To be honest - a momentary sigh of relief went briefly between us and then we became (until today) simultaneously sad and enraged about the pointless unnecessary loss of human lives. Those 5 hours of uncertainty are forever engraved into my professional consciousness.
Later it was argued and reported that a Ukrainian Army units were in a military drill that day, and one of their air-defence S-200 missile batteries “accidently” identifies that aircraft as a ‘part of the drill targets’. Sadly, it was too late and didn’t matter for the misfortune casualties on-board.
Counting rundown of some past major events, locations and “reasons” include:
• A year ago, January 8th, 2020, we’ve horrifically witnessed Ukraine Int’l Airlines Flight PS752, B737-800 shot down (with 176 casualties) by 9K331 Tor-M1 (SA-15) missile, merely 6 minutes after takeoff from Iran’s Teheran Int’l Airport, due to a so called “Human Error”. Quite quickly this became evident to AVSEC professionals, and 3 days later it was admitted publically by local authorities as an event created by the hands of the hosting country armed forces (IRGC)!! Their argument of “we were in high alert anticipating armed retaliation after an Iranian attack on US bases in Iraq” – is not acceptable at all. Local authorities should conduct preventive steps to ensure safe passage for civil aviation or halt traffic.
It took several more months before an Iranian Civil Aviation Authority official came forward admitting that it was confirmed by reading recovered data from the aircraft “black boxes” (which are actually orange in true color – to ease the search after a crash) that the aircraft continued to fly additional 19 seconds at least after being hit by the first missile (people on-board where alive at this point!!) until it was hit and eliminated by the second lethal missile, leaving no chance for survivors.
• July 17th, 2014: Malaysia Airlines Flight MH-17, B777-200ER (299 casualties) – Intercepted by a 9K37 Buk (SA-11/17) missile shot by “mistake” by a “rebel Ukrainian vigilantes” (supporting Russia) over Crimea peninsula dispute.
• October 4th, 2001: Siberia Airlines Flight S7-1812, TU-154 (78 casualties) was hit by an S-200 Dubna (SA-5) missile, fired from the Crimea peninsula during a Ukrainian military exercise, by “mistake”. As I’ve mentioned earlier, that flight departed from my home-base airport TLV.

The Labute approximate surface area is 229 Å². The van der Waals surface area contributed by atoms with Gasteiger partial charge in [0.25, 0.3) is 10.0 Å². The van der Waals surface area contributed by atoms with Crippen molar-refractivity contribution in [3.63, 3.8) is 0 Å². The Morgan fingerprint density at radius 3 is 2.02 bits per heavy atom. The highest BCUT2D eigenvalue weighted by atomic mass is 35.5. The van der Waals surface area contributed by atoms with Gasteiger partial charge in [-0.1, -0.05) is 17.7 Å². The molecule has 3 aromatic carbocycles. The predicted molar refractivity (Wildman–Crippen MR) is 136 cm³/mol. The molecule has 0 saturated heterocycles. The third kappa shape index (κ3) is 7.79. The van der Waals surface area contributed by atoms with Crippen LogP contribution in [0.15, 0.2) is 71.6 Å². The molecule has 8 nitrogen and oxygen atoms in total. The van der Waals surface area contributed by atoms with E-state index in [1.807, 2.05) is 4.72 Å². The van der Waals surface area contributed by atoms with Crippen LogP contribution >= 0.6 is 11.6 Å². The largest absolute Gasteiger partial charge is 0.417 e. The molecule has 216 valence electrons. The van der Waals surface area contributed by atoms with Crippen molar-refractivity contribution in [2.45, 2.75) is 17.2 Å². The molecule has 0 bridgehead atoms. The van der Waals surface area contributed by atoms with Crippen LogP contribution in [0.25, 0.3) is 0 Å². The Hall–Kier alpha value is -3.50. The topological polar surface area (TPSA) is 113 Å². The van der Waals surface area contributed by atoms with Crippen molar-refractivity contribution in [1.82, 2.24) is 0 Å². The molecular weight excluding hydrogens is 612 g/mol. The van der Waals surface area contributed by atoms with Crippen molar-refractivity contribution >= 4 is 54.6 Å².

• July 3rd, 1988: Iran Air Flight IR655, Airbus A-300 (299 casualties) was “mistakenly” intercepted by a RIM-66 Standard surface-to-air missile from USS Vincennes Navy cruiser over Persian Gulf
• 1985 in Afghanistan, 1987 in Angola, Mozambique and again Afghanistan, 1988 in Pakistan, 1993 in Abkhazia and many more across recent decades involve gunning down civilian aircrafts over disputed conflict zones, mostly done in purpose and then “justified” as “mistakes”.
Ukraine Int’l Airlines Flight PS752 case study - Video footage (print screen) source: https://twitter.com/i/status/1217254454300479494
In my opinion, if you are an official ‘state empowered entity’ and responsible to hold and operate that kind of weapon systems - there’s only a thin line running between making an intentional ‘legitimate’ act of self-defense and a pure act of almost unruly terrorism – according to international laws and common values. Evidently, when the outcome is a civilian aircraft being shot-down (especially one that wasn’t servicing army/governmental duties) it applies to latter option. Technical faults may occur when systems are tuned to ‘Auto-Shoot’ for interception of potential threats. Yet, we haven’t heard much of such events so far. That itself indicates that even when Radar Auto-Detection is switched on – there is always some involvement / intervention of a human factor prior to ‘no-return point’ of shooting decision, which by nature is prone to suffer from ill judgment or mistakes (not to forget bad intentions).
One of the main reasons for these kinds of events is the widely spreading vector of para-military units/organizations that are gaining access and control over those types of weapon systems. Some of these semi-official groups or even rogue elements are claiming rights over “national defence” with backup of state administrations. It is very tempting to wave-off these events as ‘accidents’, rather than admitting the harsh true that these were avoidable errors. Having several organs playing armed defending role, specifically in rather small area, amplifies the risk and creates complex coordination environment allowing room for “Blame Game”.